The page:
Trends in Active Transportation Count Programs
Counting bikes and pedestrians is becoming an established practice. Active transportation professionals recognize its value: the guidelines exist and are evolving. Deployment projects are on-going and discussion of best practices continues: in working groups as well as the conference circuit (see “Upcoming events” in the left menu of this blog). These resources are helping establish data collection practices, yet organizational challenges still exist.
What are the opportunities and barriers for growing a count program in your community? Over the last months, Eco-Counter has reached out to Bicycle Friendly Communities across the United States to find out. Here we share some interesting trends we discovered when speaking with mobility coordinators, bike advocates, trail managers, and traffic engineers.
- Funding competition: build it or measure it?
- The blessing and curse of turning movement counts
- Who started it: relying on other agencies
Finding funds for walking and cycling projects is a universal challenge. If you build it, will they come? And if they come, how would we know? Many plans stress the priorities for infrastructure investments. To monitor progress, proposed performance measures often relate to ridership or changes in walking and cycling activity. Yet while policy support exists to counting, many places will lack a framework and operating funds for managing an on-going count program.
TMCs are widely established practices of counting motor vehicles at intersection over a day or peak period. It is often a natural opportunity and first point of entry for many agencies to begin collecting pedestrians and cyclist volumes. As traffic operations staff expand their responsibility to include non-motorized transportation, it can be tempting to roll in pedestrian and cyclist count using the same tools and methodologies for motorized traffic. However, travel patterns for pedestrians and cyclists differ. Counting them presents unique challenges such as alternative peaks, unconfined travel paths, often lower volumes, weather effects and more.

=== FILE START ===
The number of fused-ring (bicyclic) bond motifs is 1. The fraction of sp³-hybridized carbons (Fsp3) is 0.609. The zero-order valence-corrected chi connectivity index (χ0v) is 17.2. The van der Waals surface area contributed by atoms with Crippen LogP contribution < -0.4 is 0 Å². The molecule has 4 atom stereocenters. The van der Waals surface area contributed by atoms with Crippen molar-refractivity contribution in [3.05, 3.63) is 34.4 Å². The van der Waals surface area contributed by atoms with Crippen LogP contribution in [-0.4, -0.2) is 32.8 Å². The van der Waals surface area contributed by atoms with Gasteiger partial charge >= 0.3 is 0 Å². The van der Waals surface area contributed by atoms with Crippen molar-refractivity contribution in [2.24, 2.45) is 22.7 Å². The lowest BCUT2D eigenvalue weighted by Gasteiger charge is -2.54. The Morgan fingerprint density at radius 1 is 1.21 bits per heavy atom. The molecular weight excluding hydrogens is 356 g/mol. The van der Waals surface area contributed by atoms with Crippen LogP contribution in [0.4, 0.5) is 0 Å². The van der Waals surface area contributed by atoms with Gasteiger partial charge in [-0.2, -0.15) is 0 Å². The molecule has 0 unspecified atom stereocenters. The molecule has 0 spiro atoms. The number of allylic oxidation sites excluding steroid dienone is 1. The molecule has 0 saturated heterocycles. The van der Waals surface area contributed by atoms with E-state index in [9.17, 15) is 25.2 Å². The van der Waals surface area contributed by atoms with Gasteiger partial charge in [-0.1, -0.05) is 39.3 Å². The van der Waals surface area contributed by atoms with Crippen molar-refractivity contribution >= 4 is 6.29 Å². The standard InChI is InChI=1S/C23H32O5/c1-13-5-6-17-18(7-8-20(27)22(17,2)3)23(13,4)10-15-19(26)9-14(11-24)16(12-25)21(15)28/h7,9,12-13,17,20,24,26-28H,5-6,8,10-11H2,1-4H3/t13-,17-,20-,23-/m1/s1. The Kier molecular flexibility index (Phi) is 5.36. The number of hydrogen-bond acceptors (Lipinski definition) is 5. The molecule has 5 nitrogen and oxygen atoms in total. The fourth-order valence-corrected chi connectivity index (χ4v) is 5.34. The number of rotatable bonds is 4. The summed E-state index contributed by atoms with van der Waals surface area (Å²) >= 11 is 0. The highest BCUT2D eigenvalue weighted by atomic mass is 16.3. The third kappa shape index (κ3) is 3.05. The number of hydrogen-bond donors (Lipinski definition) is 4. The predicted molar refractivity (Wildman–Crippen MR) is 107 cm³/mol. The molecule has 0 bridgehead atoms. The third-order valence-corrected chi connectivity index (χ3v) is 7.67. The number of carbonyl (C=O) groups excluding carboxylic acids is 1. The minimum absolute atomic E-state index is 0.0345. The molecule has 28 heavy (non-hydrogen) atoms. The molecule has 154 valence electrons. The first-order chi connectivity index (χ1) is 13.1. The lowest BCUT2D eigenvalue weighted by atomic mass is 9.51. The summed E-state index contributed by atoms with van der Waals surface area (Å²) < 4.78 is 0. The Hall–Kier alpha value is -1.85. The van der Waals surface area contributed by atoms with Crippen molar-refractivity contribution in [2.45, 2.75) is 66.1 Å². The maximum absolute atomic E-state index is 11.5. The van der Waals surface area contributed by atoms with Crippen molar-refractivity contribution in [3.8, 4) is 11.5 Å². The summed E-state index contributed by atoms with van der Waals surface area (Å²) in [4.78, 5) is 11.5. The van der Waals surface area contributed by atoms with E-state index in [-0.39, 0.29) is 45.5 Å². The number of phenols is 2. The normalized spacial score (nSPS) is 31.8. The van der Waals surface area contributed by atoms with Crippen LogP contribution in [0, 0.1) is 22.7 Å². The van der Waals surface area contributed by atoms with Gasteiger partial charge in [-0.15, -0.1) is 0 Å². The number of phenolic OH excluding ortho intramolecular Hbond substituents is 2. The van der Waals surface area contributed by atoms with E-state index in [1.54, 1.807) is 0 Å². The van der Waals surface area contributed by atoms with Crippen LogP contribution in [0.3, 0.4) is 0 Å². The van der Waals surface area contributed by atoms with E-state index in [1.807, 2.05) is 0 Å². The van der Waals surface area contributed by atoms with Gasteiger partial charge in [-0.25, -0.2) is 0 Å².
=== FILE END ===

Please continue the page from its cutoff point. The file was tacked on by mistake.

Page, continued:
Every place is different and partnerships have been a special means for many organization to gather pedestrian and cyclist data. For many areas, the National Bike and Pedestrian Documentation Project has been the impetus to start often relying on volunteerism and strong ties to the community. Other cities look to the regional transportation authority to bring guidance, leadership and seed funds in exchange for local manpower and oversight. Sometimes knowledge sharing is across departments: a parks and recreation department that depends on transportation’s expertise to deploy trail counts and even analyze use patterns or a shift of the count program from a sustainable mobility group to the larger traffic operation department.
Do these trends exist in your community? Reach out to discuss ways to approach these challenges. As leaders in the field, Eco-Counter has a unique perspective from working with hundreds of agencies all over North America from city departments to advocacy group, regional planning commission to State DOTs.
We would love to hear from you. Send us a message or speak to a member of our team at 1-866-518-4404.
Resources and references on pedestrian and bicycle counting
- NCHRP Report 797: Guidebook on Pedestrian and Bicycle Volume Data Collection
- Traffic Monitoring for Non-Motorized Traffic, Chapter 4 of the FHA Traffic Monitoring Guide
- Guide to Bicycle & Pedestrian Count Program, Portland State University
- Non-Motorized Volume Data Monitoring, North Carolina University
- National Bike and Pedestrian Documentation Project
- Pedestrian and Bicycle Counts, Pedestrian and Bicycle Information Centre